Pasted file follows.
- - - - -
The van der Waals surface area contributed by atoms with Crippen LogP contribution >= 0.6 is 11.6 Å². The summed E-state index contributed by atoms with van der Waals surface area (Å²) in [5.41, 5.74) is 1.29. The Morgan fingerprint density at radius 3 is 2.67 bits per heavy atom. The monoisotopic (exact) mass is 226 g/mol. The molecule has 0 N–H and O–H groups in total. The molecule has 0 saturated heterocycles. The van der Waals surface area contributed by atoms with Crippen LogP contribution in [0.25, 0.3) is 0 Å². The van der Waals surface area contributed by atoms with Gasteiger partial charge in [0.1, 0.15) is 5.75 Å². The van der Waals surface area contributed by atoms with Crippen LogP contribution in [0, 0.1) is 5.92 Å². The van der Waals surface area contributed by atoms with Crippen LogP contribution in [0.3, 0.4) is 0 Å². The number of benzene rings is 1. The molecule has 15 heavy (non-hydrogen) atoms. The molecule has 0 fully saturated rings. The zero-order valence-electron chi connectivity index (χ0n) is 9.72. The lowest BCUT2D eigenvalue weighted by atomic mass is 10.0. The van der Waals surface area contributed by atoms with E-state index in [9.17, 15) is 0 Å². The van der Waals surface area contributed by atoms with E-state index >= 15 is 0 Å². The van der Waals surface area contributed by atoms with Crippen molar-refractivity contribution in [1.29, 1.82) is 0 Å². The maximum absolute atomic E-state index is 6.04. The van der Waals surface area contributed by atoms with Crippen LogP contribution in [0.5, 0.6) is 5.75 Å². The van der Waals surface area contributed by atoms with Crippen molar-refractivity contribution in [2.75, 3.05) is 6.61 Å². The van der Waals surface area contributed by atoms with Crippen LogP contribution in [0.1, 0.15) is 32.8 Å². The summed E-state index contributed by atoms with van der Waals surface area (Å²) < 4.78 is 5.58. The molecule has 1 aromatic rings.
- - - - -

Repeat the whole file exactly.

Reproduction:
The van der Waals surface area contributed by atoms with Crippen LogP contribution >= 0.6 is 11.6 Å². The summed E-state index contributed by atoms with van der Waals surface area (Å²) in [5.41, 5.74) is 1.29. The Morgan fingerprint density at radius 3 is 2.67 bits per heavy atom. The monoisotopic (exact) mass is 226 g/mol. The molecule has 0 N–H and O–H groups in total. The molecule has 0 saturated heterocycles. The van der Waals surface area contributed by atoms with Crippen LogP contribution in [0.25, 0.3) is 0 Å². The van der Waals surface area contributed by atoms with Gasteiger partial charge in [0.1, 0.15) is 5.75 Å². The van der Waals surface area contributed by atoms with Crippen LogP contribution in [0, 0.1) is 5.92 Å². The van der Waals surface area contributed by atoms with Crippen LogP contribution in [0.3, 0.4) is 0 Å². The number of benzene rings is 1. The molecule has 15 heavy (non-hydrogen) atoms. The molecule has 0 fully saturated rings. The zero-order valence-electron chi connectivity index (χ0n) is 9.72. The lowest BCUT2D eigenvalue weighted by atomic mass is 10.0. The van der Waals surface area contributed by atoms with E-state index in [9.17, 15) is 0 Å². The van der Waals surface area contributed by atoms with E-state index >= 15 is 0 Å². The van der Waals surface area contributed by atoms with Crippen molar-refractivity contribution in [1.29, 1.82) is 0 Å². The maximum absolute atomic E-state index is 6.04. The van der Waals surface area contributed by atoms with Crippen LogP contribution in [0.5, 0.6) is 5.75 Å². The van der Waals surface area contributed by atoms with Crippen molar-refractivity contribution in [2.75, 3.05) is 6.61 Å². The van der Waals surface area contributed by atoms with Crippen LogP contribution in [0.1, 0.15) is 32.8 Å². The summed E-state index contributed by atoms with van der Waals surface area (Å²) < 4.78 is 5.58. The molecule has 1 aromatic rings.